But SpaceX promises to keep trying when it has opportunities to conduct the daring flyback maneuver. Some missions with heavy satellites heading to high-altitude orbits, such as many communications satellites, need all of the Falcon 9 rocket’s fuel capacity.

SpaceX’s logistics missions to the space station require less of a boost from the Falcon 9 rocket, leaving extra fuel in its tanks to refire its engines and guide itself back to Earth.

After Tuesday’s cargo launch, SpaceX’s next mission will take off no earlier than Jan. 29 with the Deep Space Climate Observatory, a deep space sentinel that will give space weather forecasters advance notice of solar storms approaching Earth.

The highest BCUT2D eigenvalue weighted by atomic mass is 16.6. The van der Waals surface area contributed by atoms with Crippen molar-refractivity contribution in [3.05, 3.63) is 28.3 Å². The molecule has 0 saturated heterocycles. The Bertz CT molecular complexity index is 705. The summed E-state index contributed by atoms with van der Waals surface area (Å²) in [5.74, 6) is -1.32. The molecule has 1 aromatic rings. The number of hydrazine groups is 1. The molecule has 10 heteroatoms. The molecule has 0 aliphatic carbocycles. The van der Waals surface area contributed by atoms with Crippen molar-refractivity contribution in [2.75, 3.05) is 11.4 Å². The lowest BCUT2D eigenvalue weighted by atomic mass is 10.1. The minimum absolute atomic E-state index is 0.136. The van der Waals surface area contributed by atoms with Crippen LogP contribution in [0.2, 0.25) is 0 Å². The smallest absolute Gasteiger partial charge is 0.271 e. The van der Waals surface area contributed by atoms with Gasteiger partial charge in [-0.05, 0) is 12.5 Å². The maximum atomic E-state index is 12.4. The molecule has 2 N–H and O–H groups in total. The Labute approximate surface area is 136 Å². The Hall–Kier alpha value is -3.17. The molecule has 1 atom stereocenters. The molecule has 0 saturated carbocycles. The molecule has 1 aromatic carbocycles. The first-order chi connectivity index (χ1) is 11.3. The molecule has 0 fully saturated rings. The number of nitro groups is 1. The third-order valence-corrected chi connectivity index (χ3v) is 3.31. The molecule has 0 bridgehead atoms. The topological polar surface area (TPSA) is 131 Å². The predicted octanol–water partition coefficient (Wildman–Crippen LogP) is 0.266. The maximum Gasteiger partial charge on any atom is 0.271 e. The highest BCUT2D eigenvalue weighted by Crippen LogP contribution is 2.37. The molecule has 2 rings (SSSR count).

The Jan. 29 launch of DSCOVR from Cape Canaveral will mark SpaceX’s first launch to send a spacecraft out of Earth orbit. The small satellite — a mission led by NOAA with participation from NASA and the U.S. Air Force — will be positioned at the L1 libration point, a gravitationally-stable position about a million miles toward the sun from Earth.

In mid-February, a Falcon 9 rocket will launch from Florida with two Boeing-built communications satellites — the first spacecraft to use all-electric propulsion to reach their operational posts 22,300 miles above Earth’s equator.

The Eutelsat 115 West B and ABS 3A satellites — owned by Paris-based Eutelsat and Asia Broadcast Satellite of Hong Kong and Bermuda — will be dropped off in an elliptical transfer orbit by the Falcon 9 rocket’s second stage.

Most communications satellites carry liquid hydrazine fuel to boost themselves the rest of the way to their final orbits. The propellant tanks take up mass and volume, forcing satellite owners to buy a bigger rocket and leaving less room for communications transponders, antennas and other revenue-generating equipment.